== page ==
"Minnie 'n Me, Songs Just for Girls," the first release from Walt Disney Records' new live-artist recording division, is due out this week on CD and cassette.
Accompanied by a massive merchandising of Minnie Mouse-themed product, it's not just an album, it's a "lifestyle campaign," according to Mark Jaffee, vice president in charge of the division.
With such titles as "The Girls of Minnie Street," "Funderful, Wonderful Friends," "Jump Rope Rap" and "Party Slumbering," the songs on the album feature lyrics about pets, doing chores, future goals, being friends and "dressing sharp." (There are two classics: "Animal Crackers in My Soup," and "Swinging on a Star.")
All are sung by Christa Larson of Anaheim, an appealing, 11-year-old veteran who cut her teeth on a two-year national run of "Les Miserables."
She's the Me in "Minnie 'n Me" and represents all little girls whom Disney hopes will be attracted to the new Minnie "philosophy."
"It's a little girl's lifestyle," Jaffee said. "The songs, dancing, the upbeat flavor of the video that we filmed a couple of weeks ago--in essence, it's an entire way of looking at little girls, how they think, look and interact.
" 'Minnie 'n Me' gives little girls their own hero and their own person who can be their best friend," he added.
The video, which begins airing in September on the Disney Channel and Disney-owned KCAL Channel 9, is "the first ever short-form video for children made around one song ('The Girls of Minnie Street')," Jaffee said.
In the video, "you can see and feel 'Minnie Street.' If everybody was part of this lifestyle," he said, "here's what it would look like. It features 60 girls dancing, all sorts of activities, humor, bright colors, fun and friendship."
Even though he acknowledged that the video will be used "for promotional purposes," Jaffee objects to its being perceived as a commercial for the album and related merchandise. "It's not like an ad for products," he said. "The kids have to be clothed in something. They're clothed in Minnie-type clothing to create a visual look.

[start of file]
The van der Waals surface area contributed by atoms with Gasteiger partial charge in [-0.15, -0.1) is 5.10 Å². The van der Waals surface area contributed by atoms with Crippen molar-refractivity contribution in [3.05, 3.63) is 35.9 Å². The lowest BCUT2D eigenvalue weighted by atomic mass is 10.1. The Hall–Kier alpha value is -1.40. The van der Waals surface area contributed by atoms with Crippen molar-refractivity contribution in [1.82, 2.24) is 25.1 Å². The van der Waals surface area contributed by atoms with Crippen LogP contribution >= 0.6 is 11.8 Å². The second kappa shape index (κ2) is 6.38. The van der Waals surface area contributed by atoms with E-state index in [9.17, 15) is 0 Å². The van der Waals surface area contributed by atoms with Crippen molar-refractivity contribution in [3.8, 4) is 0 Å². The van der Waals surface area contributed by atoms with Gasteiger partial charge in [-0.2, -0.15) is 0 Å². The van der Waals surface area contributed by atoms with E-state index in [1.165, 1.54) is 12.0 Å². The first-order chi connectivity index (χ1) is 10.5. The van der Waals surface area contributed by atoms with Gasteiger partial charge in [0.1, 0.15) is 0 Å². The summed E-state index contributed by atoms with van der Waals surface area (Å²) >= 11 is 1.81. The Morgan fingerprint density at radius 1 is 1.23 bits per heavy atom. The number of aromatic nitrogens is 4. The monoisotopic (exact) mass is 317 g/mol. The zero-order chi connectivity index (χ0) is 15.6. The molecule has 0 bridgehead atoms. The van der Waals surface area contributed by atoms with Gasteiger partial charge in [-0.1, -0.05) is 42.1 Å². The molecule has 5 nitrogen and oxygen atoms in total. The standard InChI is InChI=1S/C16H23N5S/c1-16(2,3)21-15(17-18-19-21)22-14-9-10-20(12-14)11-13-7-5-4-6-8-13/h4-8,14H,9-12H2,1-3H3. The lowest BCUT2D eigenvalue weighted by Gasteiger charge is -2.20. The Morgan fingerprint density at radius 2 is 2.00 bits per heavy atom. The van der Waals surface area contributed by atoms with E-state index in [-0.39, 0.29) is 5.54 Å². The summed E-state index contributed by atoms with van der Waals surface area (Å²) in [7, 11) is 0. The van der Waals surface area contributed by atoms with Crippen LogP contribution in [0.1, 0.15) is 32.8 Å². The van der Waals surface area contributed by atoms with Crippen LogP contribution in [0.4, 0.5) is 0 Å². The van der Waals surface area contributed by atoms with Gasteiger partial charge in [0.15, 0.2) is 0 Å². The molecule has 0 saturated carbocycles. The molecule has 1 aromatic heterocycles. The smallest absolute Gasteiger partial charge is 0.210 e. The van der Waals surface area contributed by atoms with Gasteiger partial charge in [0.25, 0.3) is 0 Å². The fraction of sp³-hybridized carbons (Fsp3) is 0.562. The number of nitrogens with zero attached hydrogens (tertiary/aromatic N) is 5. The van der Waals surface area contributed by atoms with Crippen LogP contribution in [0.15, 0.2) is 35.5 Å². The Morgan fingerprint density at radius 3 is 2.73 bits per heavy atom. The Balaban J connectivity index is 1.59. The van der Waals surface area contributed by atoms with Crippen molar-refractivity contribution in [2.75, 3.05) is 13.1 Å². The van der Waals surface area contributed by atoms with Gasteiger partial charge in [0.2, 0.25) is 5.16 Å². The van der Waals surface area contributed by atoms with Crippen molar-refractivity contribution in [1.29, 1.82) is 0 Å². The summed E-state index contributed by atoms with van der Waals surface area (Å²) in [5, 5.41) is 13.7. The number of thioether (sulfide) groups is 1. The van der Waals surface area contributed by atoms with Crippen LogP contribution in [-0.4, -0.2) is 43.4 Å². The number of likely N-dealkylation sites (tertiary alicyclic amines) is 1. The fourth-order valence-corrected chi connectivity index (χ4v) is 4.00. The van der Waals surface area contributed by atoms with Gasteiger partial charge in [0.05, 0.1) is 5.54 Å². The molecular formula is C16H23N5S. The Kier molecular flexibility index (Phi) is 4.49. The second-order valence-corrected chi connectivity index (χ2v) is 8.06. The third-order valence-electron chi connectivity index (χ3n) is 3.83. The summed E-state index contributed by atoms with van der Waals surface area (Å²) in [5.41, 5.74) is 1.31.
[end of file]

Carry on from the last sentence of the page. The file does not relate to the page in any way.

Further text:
"You're not going to say, 'I need to get this specific item.' It's like any rock video that uses certain clothing or props." All the polka-dotted bedroom accessories, decorations and clothing, Jaffee said, "created the look we wanted to convey on Minnie Street."
Material manifestations of the Minnie lifestyle will be available for purchase in stunning variety, however. More than 50 "Minnie 'n Me" licensees are selling everything from clothing to sunglasses, stationery, bags, wallpaper, rugs, dinnerware, backpacks, posters, buttons, jewelry, toys and more.
Minnie's "best friend," Christa Larson, who is scheduled to use her perky smile to promote the album during a round of national appearances, is the calm at the center of the publicity cyclone.
Jaffee described Christa as "natural," and indeed, although she's been in the spotlight since she was 5, Larson, who lives in Anaheim with her parents and an older sister, comes across as unspoiled and very much her age.
During a recent interview, when asked how she felt about being a role model for her peers, she said, "I kind of like it. It makes you feel good about yourself when people look up to you."
The little girl with the big voice and wide blue eyes doesn't think she wants to be in show business forever, however. Doing "Les Miserables" eight shows a week for two years was tiring, and even though "Minnie 'n Me" was a lot of fun--"especially the dancing"--Larson is "not sure I want to do this for the rest of my life. I've wanted to be an artist since I was little," she said, "and I also want to be a marine biologist."
She was hesitant when asked for advice for girls her age, but after a moment's consideration offered, "Have fun and be yourself. Try to reach your goals in life, keep trying, never give up, and be good to each other."
But despite Christa Larson's engaging presence in "Minnie 'n Me," it's Mickey's familiar female friend who gets top billing. The album represents Disney's intent to develop new children's artists, rather than focusing solely on recordings tied to Disney movies and cartoon characters.
"Christa is our first recording artist," Jaffee said. But, "we're in the process of signing a number of children's artists who are not children. In essence, we're creating music that we think satisfies the needs of the audience."